Madrid at a Glance
Madrid is as good as a city can be. As soon as you enter the city you immediately get a sense of her grandeur. There’s nothing Madrilenes love more than extolling the virtues of their beloved city. But then, as you will discover, they’ve got a lot to be proud of.
As you drive along the wide Paseo de la Castellana Avenue or pass by the Puerta de Alcala, a triumphal gate built by King Charles I, you’ll find yourself in a city like no other. Replete with the regal splendor of a long, lost bygone era. Buildings are trimmed in gold with Greek Gods basking on their roofs. In the former Regal Salamanca district, you will admire the unmistakable Bank of Spain building, the Spanish Post Office regal building, and the fountain of Cibeles and Neptuno, next to “Paseo del Arte“, so called for its unique museums, palaces and gardens.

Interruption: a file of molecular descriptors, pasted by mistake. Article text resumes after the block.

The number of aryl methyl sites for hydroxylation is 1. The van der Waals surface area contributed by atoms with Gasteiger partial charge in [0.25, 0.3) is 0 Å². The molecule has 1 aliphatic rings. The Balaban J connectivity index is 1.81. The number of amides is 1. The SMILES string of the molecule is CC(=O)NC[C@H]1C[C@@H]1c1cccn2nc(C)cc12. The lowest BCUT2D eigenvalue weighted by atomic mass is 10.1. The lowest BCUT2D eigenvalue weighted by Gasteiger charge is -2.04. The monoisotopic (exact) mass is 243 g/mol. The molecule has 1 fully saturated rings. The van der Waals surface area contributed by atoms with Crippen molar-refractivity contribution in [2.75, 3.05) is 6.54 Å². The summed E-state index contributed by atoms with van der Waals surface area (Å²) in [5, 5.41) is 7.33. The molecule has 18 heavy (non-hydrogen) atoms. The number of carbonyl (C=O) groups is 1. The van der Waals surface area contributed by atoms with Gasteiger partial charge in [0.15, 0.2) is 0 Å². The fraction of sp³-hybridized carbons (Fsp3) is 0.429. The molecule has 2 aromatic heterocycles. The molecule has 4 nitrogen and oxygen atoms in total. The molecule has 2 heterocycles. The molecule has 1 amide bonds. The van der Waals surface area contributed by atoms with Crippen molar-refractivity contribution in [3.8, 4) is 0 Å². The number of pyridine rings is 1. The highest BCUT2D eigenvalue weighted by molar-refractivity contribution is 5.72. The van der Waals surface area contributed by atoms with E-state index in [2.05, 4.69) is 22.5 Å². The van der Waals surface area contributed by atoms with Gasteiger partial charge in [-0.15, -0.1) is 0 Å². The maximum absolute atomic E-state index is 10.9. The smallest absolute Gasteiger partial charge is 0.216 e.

The Madrid area has been settled since the Lower Paleolithic age, but it was not until 1561 that King Philip II made it the capital of his mighty empire. The historic quarter, also known as “Madrid de las Austrias” (referring to the Hapsburg Empire) is a living example of the city’s 16th and 17th century heyday, as is its impressive Plaza Mayor (square), which was opened in 1620. It remains one of Spain’s most popular and typical spots.
Near La Plaza Mayor is the so-called “Aristocratic Center” of Madrid, home to the stunning Royal Palace, a 17th century monument that combines Baroque and Classical styles. Next to the palace you will find the Plaza de Oriente Square, the Opera Houseand the Almudena Cathedral, consecrated in 1993 by Pope John Paul II. This ensemble of monuments also leads to La Puerta del Sol, a popular square flanked by great shops and also known as kilometer zero. From here distances are measure to other cities in Spain. Close by you is the popular Gran Via Avenue also a favorite for shopping, cafes, theaters and restaurants.